The Pittsburgh Pirates placed four players on the National League All-Star team, their best representation in 32 years.
Center fielder Andrew McCutchen and closer Jason Grilli are joined by third baseman Pedro Alvarez and left-handed pitcher Jeff Locke. The All-Star Game will be played at Citi Field in New York on Tuesday, July 16.
“We’re not the team that gets a token one selection any more,” Pirates manager Clint Hurdle said. “We’ve earned our way.”
The Pirates had only the obligatory All-Star representative in 14 of the 16 seasons prior to Hurdle taking over in 2011, with two selections the other years.
“I’m proud of all four. They are organizational wins,” Hurdle said.
McCutchen’s selection by the players was almost a given, since at the conclusion of last season, he was their pick to receive the Players Choice Award as NL Most Outstanding Player.
He becomes the Pirates’ first three-time All-Star since infielder Freddy Sanchez (2006-07, 2009). But he is the Bucs’ first position player to make three consecutive All-Star teams since Bobby Bonilla (1988-91).
Grilli and Alvarez were also picked by their peers. Locke was the only managerial choice, getting Giants and NL skipper Bruce Bochy’s nod.
“I was totally surprised,” Locke said. “And felt honored. It’s something they can’t take away from you. I’m excited to meet a lot of the other guys and to represent this club, which is the most important thing for me.”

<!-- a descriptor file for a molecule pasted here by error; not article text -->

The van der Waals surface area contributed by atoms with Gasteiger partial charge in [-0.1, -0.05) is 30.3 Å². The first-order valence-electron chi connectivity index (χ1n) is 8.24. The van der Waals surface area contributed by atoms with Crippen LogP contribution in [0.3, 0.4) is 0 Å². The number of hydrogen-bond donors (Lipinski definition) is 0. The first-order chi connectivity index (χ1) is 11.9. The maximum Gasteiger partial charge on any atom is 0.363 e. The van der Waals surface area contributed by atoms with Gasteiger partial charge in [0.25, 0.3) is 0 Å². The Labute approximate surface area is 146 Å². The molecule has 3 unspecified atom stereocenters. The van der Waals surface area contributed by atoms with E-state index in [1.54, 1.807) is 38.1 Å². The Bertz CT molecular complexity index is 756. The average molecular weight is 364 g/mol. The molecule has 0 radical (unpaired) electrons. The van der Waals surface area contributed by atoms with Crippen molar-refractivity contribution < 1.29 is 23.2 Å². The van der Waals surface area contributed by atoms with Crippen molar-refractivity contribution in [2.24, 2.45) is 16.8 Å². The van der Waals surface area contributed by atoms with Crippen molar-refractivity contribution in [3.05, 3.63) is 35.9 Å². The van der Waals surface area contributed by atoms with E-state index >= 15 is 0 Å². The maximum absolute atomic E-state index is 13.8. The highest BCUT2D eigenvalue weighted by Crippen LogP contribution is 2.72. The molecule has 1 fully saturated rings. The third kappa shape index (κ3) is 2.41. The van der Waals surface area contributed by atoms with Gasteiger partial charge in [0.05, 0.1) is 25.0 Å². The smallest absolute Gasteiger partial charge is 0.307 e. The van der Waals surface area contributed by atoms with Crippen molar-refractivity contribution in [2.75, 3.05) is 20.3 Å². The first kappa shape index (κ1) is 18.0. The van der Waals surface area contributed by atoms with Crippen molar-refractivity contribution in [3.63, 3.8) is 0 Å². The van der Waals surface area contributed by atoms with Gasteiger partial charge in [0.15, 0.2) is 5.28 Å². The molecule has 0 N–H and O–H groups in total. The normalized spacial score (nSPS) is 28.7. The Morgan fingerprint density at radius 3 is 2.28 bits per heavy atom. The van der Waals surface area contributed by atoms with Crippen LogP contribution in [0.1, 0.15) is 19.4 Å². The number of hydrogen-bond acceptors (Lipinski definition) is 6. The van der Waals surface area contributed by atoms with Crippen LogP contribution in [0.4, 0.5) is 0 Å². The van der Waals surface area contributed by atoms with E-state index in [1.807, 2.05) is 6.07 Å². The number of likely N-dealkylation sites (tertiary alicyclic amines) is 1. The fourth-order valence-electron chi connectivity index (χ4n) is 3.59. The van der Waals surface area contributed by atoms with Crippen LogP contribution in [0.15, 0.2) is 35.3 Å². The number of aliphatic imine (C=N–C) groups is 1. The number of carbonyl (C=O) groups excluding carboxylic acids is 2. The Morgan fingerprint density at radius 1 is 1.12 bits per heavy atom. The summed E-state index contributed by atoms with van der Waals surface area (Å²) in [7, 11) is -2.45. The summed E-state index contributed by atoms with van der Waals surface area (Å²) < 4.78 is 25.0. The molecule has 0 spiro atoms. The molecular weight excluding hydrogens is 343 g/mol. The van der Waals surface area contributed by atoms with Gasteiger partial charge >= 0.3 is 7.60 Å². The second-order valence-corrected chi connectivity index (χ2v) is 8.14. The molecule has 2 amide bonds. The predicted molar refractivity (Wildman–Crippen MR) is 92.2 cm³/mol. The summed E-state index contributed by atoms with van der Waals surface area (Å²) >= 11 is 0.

The selection is also a confirmation of Grilli’s rise from
career-long obscurity to elite closer, a role he is filling for the first time as a 36-year-old veteran 13 years after his big-league debut. He has 28 saves (in 29 opportunities), a pre-All-Star break club record.
“It’s a dog-and-pony show in the sense it’s a personal accolade, and that’s not why I’m here,” Grilli said of the All-Star experience. “But it is a reflection of what you’ve put in to help the club win. The reaction I got from teammates — the support and the hugs — probably had me choked up the most.”
Locke was recognized for his remarkable about-face after a loss in his first start of the season put his career record at 1-7. He has since won eight consecutive decisions and ranks among the league leaders with a 2.12 ERA.
“I’d have called you a liar,” Locke said of the imagined scenario in which someone told him after that initial outing that two months later he would be an All-Star. “But it goes beyond the numbers; the confidence level is something I did not have before. I got a little edge on the mound.”
Alvarez’s power surge made him a first-time All-Star. He ranks third in NL with 22 homers — 18 of them since the beginning of May. Alvarez is sixth in the league with 57 RBIs.
The most glaring omission is that of Mark Melancon, who statistically is having an even better season than Grilli (0.87 ERA in 42 appearances, compared to 2.15 in 40), but is doing it in the relatively unsung role of a setup reliever.
“For an eighth-inning guy to make it, it’s out of the ordinary,” Hurdle said.
“Yeah, I’m disappointed,” Melancon said with a light shrug. “Fortunately, I’ve got a beautiful wife and a daughter who love me, and I’ll get to spend three days with them. Not a bad ‘consolation.’”
Also bypassed was Francisco Liriano, the veteran left-hander who tied Locke for the team lead by winning his eighth game Friday.